Schnyer and his team labeled features in their brain imaging data that were thought to be meaningful, and marked them as belonging to either healthy individuals or those who have been diagnosed with depression. He used these examples to train the system, and TACC’s supercomputers cycled through the data, fine-tuning a model that could identify subtle connections between disparate parts of the brain. Once trained, the model assigned new subjects to one category or the other. They found it could predict risk for depression with roughly 75 percent accuracy.
“Not only are we learning that we can classify depressed versus non-depressed people using DTI [Diffusion Tensor Imaging], we’re also learning something about how depression is represented within the brain,” said Christopher Beevers, director of the Institute for Mental Health Research at UT Austin and Schnyer’s collaborator. “Rather than trying to find just one area that is disrupted in depression, we’re learning that alterations across a number of networks contribute to the classification of depression.”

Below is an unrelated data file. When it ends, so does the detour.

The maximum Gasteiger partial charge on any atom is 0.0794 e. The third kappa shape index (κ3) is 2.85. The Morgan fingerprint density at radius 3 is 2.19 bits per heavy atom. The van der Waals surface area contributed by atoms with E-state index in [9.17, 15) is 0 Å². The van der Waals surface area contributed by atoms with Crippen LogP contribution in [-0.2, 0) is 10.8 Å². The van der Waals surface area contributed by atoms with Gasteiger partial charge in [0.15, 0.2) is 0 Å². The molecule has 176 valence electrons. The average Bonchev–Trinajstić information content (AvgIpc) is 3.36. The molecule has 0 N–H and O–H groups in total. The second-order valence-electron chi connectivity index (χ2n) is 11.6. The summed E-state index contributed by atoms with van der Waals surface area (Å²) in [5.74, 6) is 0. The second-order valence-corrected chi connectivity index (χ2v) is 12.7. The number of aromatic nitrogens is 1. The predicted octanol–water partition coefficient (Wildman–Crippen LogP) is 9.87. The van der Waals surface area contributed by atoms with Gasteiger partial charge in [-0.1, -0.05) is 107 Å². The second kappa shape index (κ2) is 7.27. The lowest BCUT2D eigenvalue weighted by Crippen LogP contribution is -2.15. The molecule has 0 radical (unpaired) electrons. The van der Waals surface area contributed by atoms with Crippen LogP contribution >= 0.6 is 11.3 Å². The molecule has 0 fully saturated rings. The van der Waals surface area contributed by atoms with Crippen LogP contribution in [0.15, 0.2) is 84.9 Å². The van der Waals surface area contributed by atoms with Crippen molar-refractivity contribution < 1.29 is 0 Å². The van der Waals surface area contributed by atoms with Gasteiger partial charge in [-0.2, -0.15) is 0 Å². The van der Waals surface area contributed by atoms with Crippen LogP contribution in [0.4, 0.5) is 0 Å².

Schnyer is currently using machine learning to analyze the results of a three-year, National Institutes of Health-funded study to determine the effectiveness of cognitive therapies for depression, and separately to diagnose age-related cognitive decline and traumatic brain injuries.
“Artificial intelligence has the potential to help us uncover and diagnose diseases much earlier and in ways that were impossible before,” Schnyer said.
Researchers, however, are divided on this application. Poldrack says he is leery of saying deep learning will be useful for diagnosis, per se, but believes AI will help characterize mental health disorders and understand their structure.